AbstractBackground Comorbidities may affect survival and choice of treatment among cancer patients. In fact, comorbidities have been identified as significant determinants of response to therapy in older patients with acute myeloid leukemia, breast cancer, head and neck cancer, and lung cancer. The Charlson comorbidity index and adult comorbidity evaluation-27 are lists of comorbidities with a weight assigned from 1 to 6 for the former and from 0 to 3 for the latter score, derived from relative risk estimates of a proportional hazard regression model using clinical data.Design and Methods We retrospectively evaluated the Charlson index and adult comorbidity evaluation-27 score in a cohort of 125 elderly (> 60 years) patients with chronic phase chronic myeloid leukemia who received dasatinib after showing resistance or intolerance to imatinib with the aim of establishing associations between comorbidities and the development of pleural effusions or compliance with the drug treatment.Results We found a significant association between the Charlson index as well as the adult comorbidity evaluation-27 score and the rate of drug reduction or suspension: with regards to the Charlson index, 49% of score 0 patients had a dose reduction compared to 63% of patients with score 1, 74% of those with score 2 and 100% of patients with score 3–5 (P=0.03); with regards to the adult comorbidity evaluation-27 score, 45% of patients had score 0–1 and 69% of patients with score 2–3 had a dose reduction. Of the 65 patients with Charlson score 0, 29% had at least one suspension of treatment (79% for hematologic and 21% for non-hematologic toxicity), compared to 46% of patients with score 1 (37% for hematologic and 69% for non-hematologic toxicity), 58% of patients with score 2 (36% for hematologic and 64% for non-hematologic toxicity) and 100% of patients with score 3 or 4 (all patients for both types of toxicity). High adult comorbidity index-27 scores identified patients at high risk of grade 3/4 hematologic toxicity. Forty-one patients (32.8%) experienced pleural effusion during treatment: the highest scores for both indices were associated with an increased risk of pleural effusions.Conclusions In elderly patients with chronic myeloid leukemia treated with dasatinib, the rate of drug reduction or suspension and the incidence of pleural effusions seem to be associated with the presence of comorbidities: stratification according to the Charlson index and adult comorbidity evaluation-27 score before dasatinib therapy may enable the identification of patients at risk of major toxicities.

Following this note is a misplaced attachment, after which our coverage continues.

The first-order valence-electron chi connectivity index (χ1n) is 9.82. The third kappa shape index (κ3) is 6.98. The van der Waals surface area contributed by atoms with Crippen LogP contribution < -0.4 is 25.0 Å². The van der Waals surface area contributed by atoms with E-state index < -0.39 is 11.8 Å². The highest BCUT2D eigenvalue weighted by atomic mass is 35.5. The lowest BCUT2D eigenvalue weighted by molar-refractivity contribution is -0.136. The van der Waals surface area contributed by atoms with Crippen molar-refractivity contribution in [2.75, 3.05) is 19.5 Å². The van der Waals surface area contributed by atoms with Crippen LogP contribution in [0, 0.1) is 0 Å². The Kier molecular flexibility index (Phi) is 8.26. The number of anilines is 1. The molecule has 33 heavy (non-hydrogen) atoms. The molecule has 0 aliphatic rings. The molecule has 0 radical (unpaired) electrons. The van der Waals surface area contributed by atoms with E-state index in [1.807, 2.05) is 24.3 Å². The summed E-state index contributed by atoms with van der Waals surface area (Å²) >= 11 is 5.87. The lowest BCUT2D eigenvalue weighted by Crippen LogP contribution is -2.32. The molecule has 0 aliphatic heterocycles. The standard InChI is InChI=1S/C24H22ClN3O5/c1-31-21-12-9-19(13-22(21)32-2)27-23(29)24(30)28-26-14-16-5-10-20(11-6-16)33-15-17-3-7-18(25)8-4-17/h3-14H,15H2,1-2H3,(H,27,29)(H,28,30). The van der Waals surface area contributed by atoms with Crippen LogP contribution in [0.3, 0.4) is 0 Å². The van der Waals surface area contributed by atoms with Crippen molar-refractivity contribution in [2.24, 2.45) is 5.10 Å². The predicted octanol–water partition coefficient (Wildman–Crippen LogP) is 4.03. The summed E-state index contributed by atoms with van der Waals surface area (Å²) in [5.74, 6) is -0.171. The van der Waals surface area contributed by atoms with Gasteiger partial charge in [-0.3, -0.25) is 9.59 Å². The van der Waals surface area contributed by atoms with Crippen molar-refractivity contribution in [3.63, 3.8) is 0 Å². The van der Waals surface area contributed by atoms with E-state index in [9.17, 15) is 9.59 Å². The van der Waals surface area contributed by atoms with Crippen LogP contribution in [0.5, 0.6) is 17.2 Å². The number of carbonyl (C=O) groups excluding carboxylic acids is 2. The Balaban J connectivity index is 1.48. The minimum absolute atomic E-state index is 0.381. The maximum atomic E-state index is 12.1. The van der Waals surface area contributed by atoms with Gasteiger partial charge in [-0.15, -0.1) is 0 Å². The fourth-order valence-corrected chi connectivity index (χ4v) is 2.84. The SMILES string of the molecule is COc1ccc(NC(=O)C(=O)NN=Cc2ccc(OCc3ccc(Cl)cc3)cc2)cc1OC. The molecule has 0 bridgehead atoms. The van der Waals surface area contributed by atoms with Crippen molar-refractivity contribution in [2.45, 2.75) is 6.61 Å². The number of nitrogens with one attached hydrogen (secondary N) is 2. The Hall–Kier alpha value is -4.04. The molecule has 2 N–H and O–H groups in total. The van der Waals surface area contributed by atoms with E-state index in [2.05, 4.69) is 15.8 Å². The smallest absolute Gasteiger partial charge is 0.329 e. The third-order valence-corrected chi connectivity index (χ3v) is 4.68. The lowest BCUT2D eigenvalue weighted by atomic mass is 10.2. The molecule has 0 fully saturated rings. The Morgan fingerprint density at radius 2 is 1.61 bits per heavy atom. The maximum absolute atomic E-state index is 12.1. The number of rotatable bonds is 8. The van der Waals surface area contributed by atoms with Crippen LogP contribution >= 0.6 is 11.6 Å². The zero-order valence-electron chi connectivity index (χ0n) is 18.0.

Despite the beneficial effect of imatinib treatment in chronic myeloid leukemia (CML), some patients develop resistance and/or intolerance to this drug and need to switch to second-generation tyrosine kinase inhibitors such as nilotinib or dasatinib.1,2 Dasatinib is an oral dual tyrosine kinase inhibitor active against abl and Src-family kinases; it inhibits BCR–ABL1 with a 50% inhibitory concentration (IC50) of less than 1 nmol/L and its structure is based on a different chemical scaffold to that of imatinib with a 325-fold greater potency.3
Pleural/pericardial effusions are possible complications during treatment with dasatinib and are usually managed by reducing the dose of the drug administered or discontinuing the drug completely.4 Changing the dasatinib regimen from 70 mg twice daily to 100 mg once daily reduces the risk of this complication.5 Several factors have been indicated to predispose to pleural effusions, such as a previous history of cardiac disease or auto-immune disorders, a previous skin rash as an adverse event occurring during imatinib treatment, hypertension, hypercholesterolemia, advanced disease phase, twice daily dosing regimen, and high dose of the drug.6,7
Comorbidity, as defined by Feinstein,8 is any distinct additional clinical entity that pre-exists or occurs during the clinical course of a patient with a primary disease. Comorbidities may affect survival and choice of treatment among cancer patients: in fact they have been identified as significant determinants of response to therapy in older patients with acute myeloid leukemia, female breast cancer, head and neck cancer or lung cancer.9,10 The Charlson comorbidity index (CCI) is a list of 19 comorbid conditions: each condition has a weight assigned from 1 to 6, which was derived from relative risk estimates of a proportional hazard regression model using clinical data. The adult comorbidity evaluation-27 (ACE27) is a new 27-item comorbidity index for patients with cancer.9 The ACE27 was developed through modification of the Kaplan-Feinstein Comorbidity Index. ACE27 includes comorbid conditions of various organ systems such as cardiovascular, respiratory, gastrointestinal, renal, endocrine, neurological, psychiatric, rheumatological, and immunological systems, as well as malignancy, substance abuse, and body weight. Each category has three grades (1, mild; 2, moderate; and 3, severe), with the overall comorbidity score defined according to the highest ranked single ailment. Two or more grade 2 ailments occurring in different organ systems result in a grade 3 assignment. ACE27 grades were listed as 0, 1, 2 or 3 in the hospital information system.